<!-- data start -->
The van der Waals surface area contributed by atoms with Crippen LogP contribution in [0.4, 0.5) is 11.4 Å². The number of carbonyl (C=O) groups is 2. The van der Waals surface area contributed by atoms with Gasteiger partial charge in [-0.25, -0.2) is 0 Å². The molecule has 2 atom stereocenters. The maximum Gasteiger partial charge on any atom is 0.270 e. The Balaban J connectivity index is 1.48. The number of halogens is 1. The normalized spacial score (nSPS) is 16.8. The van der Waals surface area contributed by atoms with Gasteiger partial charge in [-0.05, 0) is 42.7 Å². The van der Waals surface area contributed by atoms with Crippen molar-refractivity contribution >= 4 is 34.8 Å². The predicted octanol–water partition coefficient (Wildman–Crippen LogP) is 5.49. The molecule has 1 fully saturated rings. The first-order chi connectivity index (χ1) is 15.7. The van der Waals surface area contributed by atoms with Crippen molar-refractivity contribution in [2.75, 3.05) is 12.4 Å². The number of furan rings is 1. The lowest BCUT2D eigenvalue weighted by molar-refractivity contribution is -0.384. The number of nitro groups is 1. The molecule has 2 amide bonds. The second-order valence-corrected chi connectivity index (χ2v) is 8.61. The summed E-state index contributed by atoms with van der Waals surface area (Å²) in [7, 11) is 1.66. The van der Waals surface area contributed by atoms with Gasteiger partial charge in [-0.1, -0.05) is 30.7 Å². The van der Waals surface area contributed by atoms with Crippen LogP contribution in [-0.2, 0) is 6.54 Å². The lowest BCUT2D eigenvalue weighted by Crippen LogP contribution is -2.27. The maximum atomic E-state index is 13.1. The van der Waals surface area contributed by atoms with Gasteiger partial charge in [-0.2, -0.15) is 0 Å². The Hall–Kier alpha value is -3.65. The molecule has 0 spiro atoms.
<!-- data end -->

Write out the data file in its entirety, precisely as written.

The van der Waals surface area contributed by atoms with Crippen LogP contribution in [0.4, 0.5) is 11.4 Å². The number of carbonyl (C=O) groups is 2. The van der Waals surface area contributed by atoms with Gasteiger partial charge in [-0.25, -0.2) is 0 Å². The molecule has 2 atom stereocenters. The maximum Gasteiger partial charge on any atom is 0.270 e. The Balaban J connectivity index is 1.48. The number of halogens is 1. The normalized spacial score (nSPS) is 16.8. The van der Waals surface area contributed by atoms with Gasteiger partial charge in [-0.05, 0) is 42.7 Å². The van der Waals surface area contributed by atoms with Crippen molar-refractivity contribution >= 4 is 34.8 Å². The predicted octanol–water partition coefficient (Wildman–Crippen LogP) is 5.49. The molecule has 1 fully saturated rings. The first-order chi connectivity index (χ1) is 15.7. The van der Waals surface area contributed by atoms with Crippen molar-refractivity contribution in [2.75, 3.05) is 12.4 Å². The number of furan rings is 1. The lowest BCUT2D eigenvalue weighted by molar-refractivity contribution is -0.384. The number of nitro groups is 1. The molecule has 2 amide bonds. The second-order valence-corrected chi connectivity index (χ2v) is 8.61. The summed E-state index contributed by atoms with van der Waals surface area (Å²) in [7, 11) is 1.66. The van der Waals surface area contributed by atoms with Gasteiger partial charge in [-0.1, -0.05) is 30.7 Å². The van der Waals surface area contributed by atoms with Crippen LogP contribution in [-0.2, 0) is 6.54 Å². The lowest BCUT2D eigenvalue weighted by Crippen LogP contribution is -2.27. The maximum atomic E-state index is 13.1. The van der Waals surface area contributed by atoms with Gasteiger partial charge in [-0.2, -0.15) is 0 Å². The Hall–Kier alpha value is -3.65. The molecule has 0 spiro atoms.